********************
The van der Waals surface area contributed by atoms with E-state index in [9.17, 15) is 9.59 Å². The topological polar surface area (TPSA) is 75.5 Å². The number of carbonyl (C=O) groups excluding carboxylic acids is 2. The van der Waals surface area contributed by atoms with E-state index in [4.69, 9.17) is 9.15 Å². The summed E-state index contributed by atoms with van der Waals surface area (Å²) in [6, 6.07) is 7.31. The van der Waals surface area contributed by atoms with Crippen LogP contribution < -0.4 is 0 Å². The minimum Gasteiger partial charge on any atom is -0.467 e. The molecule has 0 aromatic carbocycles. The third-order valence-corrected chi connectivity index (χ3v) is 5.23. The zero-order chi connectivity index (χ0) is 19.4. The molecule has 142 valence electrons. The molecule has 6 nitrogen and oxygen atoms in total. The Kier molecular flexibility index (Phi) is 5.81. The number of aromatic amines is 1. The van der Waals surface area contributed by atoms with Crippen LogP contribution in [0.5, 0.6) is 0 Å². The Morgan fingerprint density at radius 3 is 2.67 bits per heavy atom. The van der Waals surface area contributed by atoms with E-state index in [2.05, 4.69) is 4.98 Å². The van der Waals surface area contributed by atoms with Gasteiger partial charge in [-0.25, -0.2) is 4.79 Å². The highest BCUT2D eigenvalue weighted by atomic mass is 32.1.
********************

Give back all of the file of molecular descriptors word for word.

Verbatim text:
The van der Waals surface area contributed by atoms with E-state index in [9.17, 15) is 9.59 Å². The topological polar surface area (TPSA) is 75.5 Å². The number of carbonyl (C=O) groups excluding carboxylic acids is 2. The van der Waals surface area contributed by atoms with E-state index in [4.69, 9.17) is 9.15 Å². The summed E-state index contributed by atoms with van der Waals surface area (Å²) in [6, 6.07) is 7.31. The van der Waals surface area contributed by atoms with Crippen LogP contribution < -0.4 is 0 Å². The minimum Gasteiger partial charge on any atom is -0.467 e. The molecule has 0 aromatic carbocycles. The third-order valence-corrected chi connectivity index (χ3v) is 5.23. The zero-order chi connectivity index (χ0) is 19.4. The molecule has 142 valence electrons. The molecule has 6 nitrogen and oxygen atoms in total. The Kier molecular flexibility index (Phi) is 5.81. The number of aromatic amines is 1. The van der Waals surface area contributed by atoms with Crippen LogP contribution in [0.5, 0.6) is 0 Å². The Morgan fingerprint density at radius 3 is 2.67 bits per heavy atom. The van der Waals surface area contributed by atoms with E-state index in [2.05, 4.69) is 4.98 Å². The van der Waals surface area contributed by atoms with Gasteiger partial charge in [-0.25, -0.2) is 4.79 Å². The highest BCUT2D eigenvalue weighted by atomic mass is 32.1.